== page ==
The European Institute of Innovation and Technology, often referred to as “Europe’s MIT”, is a little over ten years old and has already supported more than 900 projects. It is now preparing to launch a branch to promote culture and the creative industries. EURACTIV France reports.
The Swedish group NorthVolt, also branded as one of Europe’s “unicorns”, has been working on the first green and fully recyclable batteries near the Arctic region.
The company, which was only created two years ago, is already valued at €1.6 billion after raising €1 billion last June.
And the company is the source of great pride for the European Institute of Innovation and Technology (EIT). For ten years, the EIT has been attempting to accelerate innovation in Europe by supporting start-ups in promising sectors.
Northvolt has been one of the 900 projects supported so far.
“It’s not only financial support. We also obtained valuable follow-up regarding our business model and suggestions on how to make our idea profitable,” said Northvolt’s chief environmental officer, Emma Nehrenheim, at the EIT forum in Budapest.
This one example among others shows that “we have validated the model, and now the Commission is proposing to increase our budget by 25%”, said EIT Director-General Martin Kern.
If EU member states and the European Parliament would agree on the next multi-annual budget, the resources of the Budapest-based organisation represented in all EU member states should reach €3 billion for the 2021-27 period.
“This is one of the EU’s contributions to innovation; if the EU is to remain competitive, we must do more,” Kern added.
Among the specific features recognised by the European executive, the EIT’s expertise in education and training makes it a unique structure, with “alumni” from all over Europe who meet regularly. This week, for instance, they met to discuss their projects and encourage new ones.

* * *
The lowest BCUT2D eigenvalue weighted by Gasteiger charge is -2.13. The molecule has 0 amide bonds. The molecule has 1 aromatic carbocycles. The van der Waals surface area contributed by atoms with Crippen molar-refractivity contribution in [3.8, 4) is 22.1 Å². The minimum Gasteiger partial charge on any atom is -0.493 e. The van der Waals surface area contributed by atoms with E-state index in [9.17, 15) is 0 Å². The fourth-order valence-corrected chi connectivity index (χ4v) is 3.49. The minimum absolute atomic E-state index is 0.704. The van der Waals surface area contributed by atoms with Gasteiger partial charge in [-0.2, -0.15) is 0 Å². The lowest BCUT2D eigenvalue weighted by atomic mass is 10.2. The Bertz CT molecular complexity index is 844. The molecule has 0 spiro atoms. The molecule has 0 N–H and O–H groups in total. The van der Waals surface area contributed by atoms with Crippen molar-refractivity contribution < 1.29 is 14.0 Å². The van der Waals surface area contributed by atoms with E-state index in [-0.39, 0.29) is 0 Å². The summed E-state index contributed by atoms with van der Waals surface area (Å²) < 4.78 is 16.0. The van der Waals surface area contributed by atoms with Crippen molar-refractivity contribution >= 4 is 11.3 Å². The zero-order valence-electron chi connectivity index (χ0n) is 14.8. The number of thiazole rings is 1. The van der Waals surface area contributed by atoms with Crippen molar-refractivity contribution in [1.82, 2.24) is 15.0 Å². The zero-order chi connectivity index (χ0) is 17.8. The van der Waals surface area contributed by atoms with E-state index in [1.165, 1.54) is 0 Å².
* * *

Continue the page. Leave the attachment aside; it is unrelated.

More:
“Innovation today comes mainly from ‘cross-fertilisation’: collaboration between several sectors,” explained Anna Valtonen, the vice president of Art and Creative Practices at the Aalto University in Finland.
To further support potential transversal collaborations, the EIT is also launching a new department. After climate, energy, mobility, food or raw materials, culture is one of the institute’s new priorities.
Culture in the spotlight
“This is an up-and-coming sector in terms of employment and growth, whose business potential deserves to be developed,” according to Elisabetta Lazzaro, a professor in the Netherlands and co-author of a European report on cultural and creative industries.
To illustrate the potential of this sector, the EIT presented a choreography composed of a dancer and a drone, showing the extent of potential collaborations between art and technology.
“Digital technology can be applied in many potential ways to accelerate the development of other sectors such as publishing, journalism and fashion,” Lazzaro insisted.
For instance, KIC, a young Hungarian software company, has developed a project that puts online video recordings of traditional Hungarian songs. The EIT appears to be interested in better promoting this kind of cultural heritage.
“Our business approach makes it possible to professionalise marketing and distribution, which play key roles in raising awareness among the population to appreciate different, European values. The European cultural scene can be an anchor point towards a Europe for citizens”, Lazzaro added.
[Edited by Zoran Radosavljevic]